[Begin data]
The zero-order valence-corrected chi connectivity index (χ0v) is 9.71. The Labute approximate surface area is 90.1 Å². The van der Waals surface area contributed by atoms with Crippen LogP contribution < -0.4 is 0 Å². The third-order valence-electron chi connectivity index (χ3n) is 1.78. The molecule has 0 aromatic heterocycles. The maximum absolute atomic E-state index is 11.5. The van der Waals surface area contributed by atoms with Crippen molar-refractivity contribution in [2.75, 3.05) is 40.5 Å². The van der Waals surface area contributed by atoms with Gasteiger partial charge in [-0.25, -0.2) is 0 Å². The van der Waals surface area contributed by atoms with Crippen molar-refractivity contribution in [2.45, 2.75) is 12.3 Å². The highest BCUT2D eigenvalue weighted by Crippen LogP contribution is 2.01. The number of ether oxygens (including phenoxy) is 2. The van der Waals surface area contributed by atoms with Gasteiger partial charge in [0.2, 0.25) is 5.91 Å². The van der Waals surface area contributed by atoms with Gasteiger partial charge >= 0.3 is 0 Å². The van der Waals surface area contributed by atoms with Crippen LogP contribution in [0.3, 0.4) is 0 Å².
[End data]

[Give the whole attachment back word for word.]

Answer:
The zero-order valence-corrected chi connectivity index (χ0v) is 9.71. The Labute approximate surface area is 90.1 Å². The van der Waals surface area contributed by atoms with Crippen LogP contribution < -0.4 is 0 Å². The third-order valence-electron chi connectivity index (χ3n) is 1.78. The molecule has 0 aromatic heterocycles. The maximum absolute atomic E-state index is 11.5. The van der Waals surface area contributed by atoms with Crippen molar-refractivity contribution in [2.75, 3.05) is 40.5 Å². The van der Waals surface area contributed by atoms with Gasteiger partial charge in [-0.25, -0.2) is 0 Å². The van der Waals surface area contributed by atoms with Crippen molar-refractivity contribution in [2.45, 2.75) is 12.3 Å². The highest BCUT2D eigenvalue weighted by Crippen LogP contribution is 2.01. The number of ether oxygens (including phenoxy) is 2. The van der Waals surface area contributed by atoms with Gasteiger partial charge in [0.2, 0.25) is 5.91 Å². The van der Waals surface area contributed by atoms with Gasteiger partial charge >= 0.3 is 0 Å². The van der Waals surface area contributed by atoms with Crippen LogP contribution in [0.3, 0.4) is 0 Å².